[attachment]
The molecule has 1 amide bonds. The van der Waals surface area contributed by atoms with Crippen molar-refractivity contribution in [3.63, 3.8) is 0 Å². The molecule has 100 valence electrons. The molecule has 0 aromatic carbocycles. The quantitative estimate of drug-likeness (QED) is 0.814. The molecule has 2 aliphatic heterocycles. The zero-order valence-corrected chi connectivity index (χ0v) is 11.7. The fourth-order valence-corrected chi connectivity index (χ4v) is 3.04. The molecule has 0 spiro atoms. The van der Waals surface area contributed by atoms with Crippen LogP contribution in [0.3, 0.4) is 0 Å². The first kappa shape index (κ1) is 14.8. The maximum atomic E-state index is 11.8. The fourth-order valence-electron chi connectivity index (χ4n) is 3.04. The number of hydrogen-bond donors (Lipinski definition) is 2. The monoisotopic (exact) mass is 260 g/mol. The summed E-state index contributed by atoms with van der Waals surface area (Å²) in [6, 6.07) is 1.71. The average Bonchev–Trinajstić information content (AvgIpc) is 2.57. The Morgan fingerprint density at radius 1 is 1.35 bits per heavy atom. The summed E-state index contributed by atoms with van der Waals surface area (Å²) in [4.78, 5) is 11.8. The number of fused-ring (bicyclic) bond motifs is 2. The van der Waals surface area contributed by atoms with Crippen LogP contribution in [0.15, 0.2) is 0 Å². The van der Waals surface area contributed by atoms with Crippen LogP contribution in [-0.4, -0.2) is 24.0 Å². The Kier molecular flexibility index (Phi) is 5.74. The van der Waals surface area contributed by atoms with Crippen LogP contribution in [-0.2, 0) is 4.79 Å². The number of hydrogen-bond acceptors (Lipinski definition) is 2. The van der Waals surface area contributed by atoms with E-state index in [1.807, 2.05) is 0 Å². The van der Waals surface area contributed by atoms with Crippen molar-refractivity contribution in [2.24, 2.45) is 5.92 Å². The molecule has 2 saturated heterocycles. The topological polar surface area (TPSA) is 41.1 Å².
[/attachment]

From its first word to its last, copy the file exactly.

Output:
The molecule has 1 amide bonds. The van der Waals surface area contributed by atoms with Crippen molar-refractivity contribution in [3.63, 3.8) is 0 Å². The molecule has 100 valence electrons. The molecule has 0 aromatic carbocycles. The quantitative estimate of drug-likeness (QED) is 0.814. The molecule has 2 aliphatic heterocycles. The zero-order valence-corrected chi connectivity index (χ0v) is 11.7. The fourth-order valence-corrected chi connectivity index (χ4v) is 3.04. The molecule has 0 spiro atoms. The van der Waals surface area contributed by atoms with Crippen LogP contribution in [0.3, 0.4) is 0 Å². The first kappa shape index (κ1) is 14.8. The maximum atomic E-state index is 11.8. The fourth-order valence-electron chi connectivity index (χ4n) is 3.04. The number of hydrogen-bond donors (Lipinski definition) is 2. The monoisotopic (exact) mass is 260 g/mol. The summed E-state index contributed by atoms with van der Waals surface area (Å²) in [6, 6.07) is 1.71. The average Bonchev–Trinajstić information content (AvgIpc) is 2.57. The Morgan fingerprint density at radius 1 is 1.35 bits per heavy atom. The summed E-state index contributed by atoms with van der Waals surface area (Å²) in [4.78, 5) is 11.8. The number of fused-ring (bicyclic) bond motifs is 2. The van der Waals surface area contributed by atoms with Crippen LogP contribution in [0.15, 0.2) is 0 Å². The van der Waals surface area contributed by atoms with Crippen LogP contribution in [-0.4, -0.2) is 24.0 Å². The Kier molecular flexibility index (Phi) is 5.74. The van der Waals surface area contributed by atoms with Crippen LogP contribution in [-0.2, 0) is 4.79 Å². The number of hydrogen-bond acceptors (Lipinski definition) is 2. The van der Waals surface area contributed by atoms with E-state index in [1.807, 2.05) is 0 Å². The van der Waals surface area contributed by atoms with Crippen molar-refractivity contribution in [2.24, 2.45) is 5.92 Å². The molecule has 2 saturated heterocycles. The topological polar surface area (TPSA) is 41.1 Å².